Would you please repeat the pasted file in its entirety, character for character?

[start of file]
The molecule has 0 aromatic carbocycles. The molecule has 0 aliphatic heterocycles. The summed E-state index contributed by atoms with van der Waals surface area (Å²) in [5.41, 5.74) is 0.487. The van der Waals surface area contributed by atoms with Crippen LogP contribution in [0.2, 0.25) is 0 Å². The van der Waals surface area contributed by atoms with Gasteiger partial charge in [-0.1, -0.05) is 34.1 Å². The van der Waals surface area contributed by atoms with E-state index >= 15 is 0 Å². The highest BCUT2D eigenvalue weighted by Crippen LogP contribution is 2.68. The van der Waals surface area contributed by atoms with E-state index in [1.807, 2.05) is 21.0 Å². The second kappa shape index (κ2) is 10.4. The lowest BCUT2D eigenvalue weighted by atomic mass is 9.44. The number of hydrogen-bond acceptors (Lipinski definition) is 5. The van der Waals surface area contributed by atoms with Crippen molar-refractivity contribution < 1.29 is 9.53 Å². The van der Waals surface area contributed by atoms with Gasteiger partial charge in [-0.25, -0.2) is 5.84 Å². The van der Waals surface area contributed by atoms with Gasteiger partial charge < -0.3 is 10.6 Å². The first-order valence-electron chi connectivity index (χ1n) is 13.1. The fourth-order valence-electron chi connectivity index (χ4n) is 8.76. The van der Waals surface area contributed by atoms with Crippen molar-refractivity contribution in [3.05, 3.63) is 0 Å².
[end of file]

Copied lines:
The molecule has 0 aromatic carbocycles. The molecule has 0 aliphatic heterocycles. The summed E-state index contributed by atoms with van der Waals surface area (Å²) in [5.41, 5.74) is 0.487. The van der Waals surface area contributed by atoms with Crippen LogP contribution in [0.2, 0.25) is 0 Å². The van der Waals surface area contributed by atoms with Gasteiger partial charge in [-0.1, -0.05) is 34.1 Å². The van der Waals surface area contributed by atoms with E-state index >= 15 is 0 Å². The highest BCUT2D eigenvalue weighted by Crippen LogP contribution is 2.68. The van der Waals surface area contributed by atoms with E-state index in [1.807, 2.05) is 21.0 Å². The second kappa shape index (κ2) is 10.4. The lowest BCUT2D eigenvalue weighted by atomic mass is 9.44. The number of hydrogen-bond acceptors (Lipinski definition) is 5. The van der Waals surface area contributed by atoms with Crippen molar-refractivity contribution < 1.29 is 9.53 Å². The van der Waals surface area contributed by atoms with Gasteiger partial charge in [-0.25, -0.2) is 5.84 Å². The van der Waals surface area contributed by atoms with Gasteiger partial charge < -0.3 is 10.6 Å². The first-order valence-electron chi connectivity index (χ1n) is 13.1. The fourth-order valence-electron chi connectivity index (χ4n) is 8.76. The van der Waals surface area contributed by atoms with Crippen molar-refractivity contribution in [3.05, 3.63) is 0 Å².